For decades, livestock production has relied on the usage of antibiotics in order to help their herds and flocks to overcome disease pressure. Evidence is growing that a resulting antimicrobial resistance has become a worldwide issue. What is needed? A deeper understanding of resistance as well as more attention to disease prevention.
Antibiotic resistance is no longer a topic that can be easily dismissed. After all, even the World Health Organisation (WHO) as well as the US president Barack Obama have emphasised the need to combat antimicrobial resistance on global level. Ask Dr Johanna Fink-Gremmels, professor of veterinary pharmacology, pharmacotherapy and clinical toxicology at Utrecht University, the Netherlands, and she explains very clearly the importance of the issue.
“Health professionals need to understand the mechanisms involved in the onset and spread of antimicrobial resistance and we need to combine our efforts to combat antimicrobial resistance, to ensure that antibiotics remain effective in the future.”
Fink-Gremmels recently spoke at the international conference of the European Association for Veterinary Pharmacology and Toxicology, held in July, in Nantes, France. One of the major issues was the potential contribution of the use of antibiotics in animal husbandry to the global antimicrobial issue.
There is a general consensus among scientists that the direct transfer of resistant bacterial strains between animals and humans is limited, and this risk can even be reduced further by strict hygiene and control of the food production process. Fink-Gremmels says, “There is, however, also a general consensus that last resort antibiotics, which are of critical importance in human health care, should not be used for routine treatments in animals and if considered necessary in individual cases that this use should be governed by veterinary oversight and a full diagnostic work-up, including whenever possible a sensitivity testing of the targeted bacteria prior to use.”
Bacteria can develop defence mechanisms and hence resistance against all known antimicrobials. Fink-Gremmels says, “We need to realise that the giant numbers of bacteria in the intestinal tract can carry this information for antimicrobial resistance over many months and that animal excretions (manure) may transfer resistance genes also into the environment. It is good to see that awareness about these mechanisms is increasing around the world. It is increasingly more accepted that we need to implement clear rules and procedures to reduce the use of antibiotics in animal husbandry and to restrict their application to the diseased patient.”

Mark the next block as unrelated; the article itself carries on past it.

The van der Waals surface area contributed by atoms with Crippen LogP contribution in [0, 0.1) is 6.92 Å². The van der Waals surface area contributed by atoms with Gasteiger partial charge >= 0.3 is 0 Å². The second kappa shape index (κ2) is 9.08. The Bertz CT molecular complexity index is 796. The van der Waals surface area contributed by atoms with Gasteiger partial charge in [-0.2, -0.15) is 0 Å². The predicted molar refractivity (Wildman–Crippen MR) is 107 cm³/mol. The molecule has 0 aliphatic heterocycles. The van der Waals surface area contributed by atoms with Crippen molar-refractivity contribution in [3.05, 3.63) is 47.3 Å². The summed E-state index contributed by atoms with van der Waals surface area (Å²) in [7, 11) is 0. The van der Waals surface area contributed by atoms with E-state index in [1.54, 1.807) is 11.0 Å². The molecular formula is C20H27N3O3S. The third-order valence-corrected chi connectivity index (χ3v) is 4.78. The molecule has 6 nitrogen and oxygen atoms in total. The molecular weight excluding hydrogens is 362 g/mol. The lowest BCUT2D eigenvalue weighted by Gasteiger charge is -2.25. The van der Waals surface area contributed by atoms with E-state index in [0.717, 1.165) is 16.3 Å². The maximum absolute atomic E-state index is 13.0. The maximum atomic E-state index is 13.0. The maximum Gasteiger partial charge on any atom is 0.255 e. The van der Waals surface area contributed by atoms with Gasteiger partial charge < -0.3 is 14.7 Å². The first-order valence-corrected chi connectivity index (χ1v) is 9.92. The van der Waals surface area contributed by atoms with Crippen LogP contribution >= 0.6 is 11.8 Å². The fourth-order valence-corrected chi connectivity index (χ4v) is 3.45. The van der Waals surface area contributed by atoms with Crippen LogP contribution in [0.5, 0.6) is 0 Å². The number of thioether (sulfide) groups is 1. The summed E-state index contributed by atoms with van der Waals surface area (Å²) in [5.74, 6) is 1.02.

The stability of antibiotics in the environment as well as the persistence of the genetic information underlying resistance mechanisms have probably been underestimated in the past. Effluent of municipal waste water containing residual amounts of antibiotics contribute to the spread of resistance genes in the environment. The same can be said for resistant bacteria associated with the use of antibiotics in human patients.
A similar mechanism might contribute to the spread of resistance genes from animal operations into the environment. Reaching the environment, resistant bacteria can be found on plants and vegetables and can enter the food chain when no hygiene barriers are implemented.
Reason for global transmission of resistance factors
The environmental persistence of genes encoding for antimicrobial resistance is most likely the reason for the global transmission of resistance factors. Fink-Gremmels explains, “Considering that globalisation in trade of food and feed materials is still increasing, it is of utmost importance that the knowledge about such mechanisms of spread of antimicrobial resistance is disseminated. Training and education of health professionals, veterinarians and farmers producing food for the global market has become more important than ever,” she concludes. As president of the European Association for Veterinary Pharmacology and Toxicology, Fink-Gremmels feels that this is a responsibility for her colleagues. “We need to allocate time to this task and as a European association support training programmes for our colleagues in countries which are recognised as emerging economies and in which in the last ten years animal husbandry and the production of meat, milk and eggs is rapidly increasing.” She just mentioned a few countries where she had been recently for teaching commitments, including China, Vietnam, the Philippines and the Persian Gulf region. Even more importantly, Utrecht as well as Wageningen University accept an increasing number of foreign PhD students, as part of their educational mandate.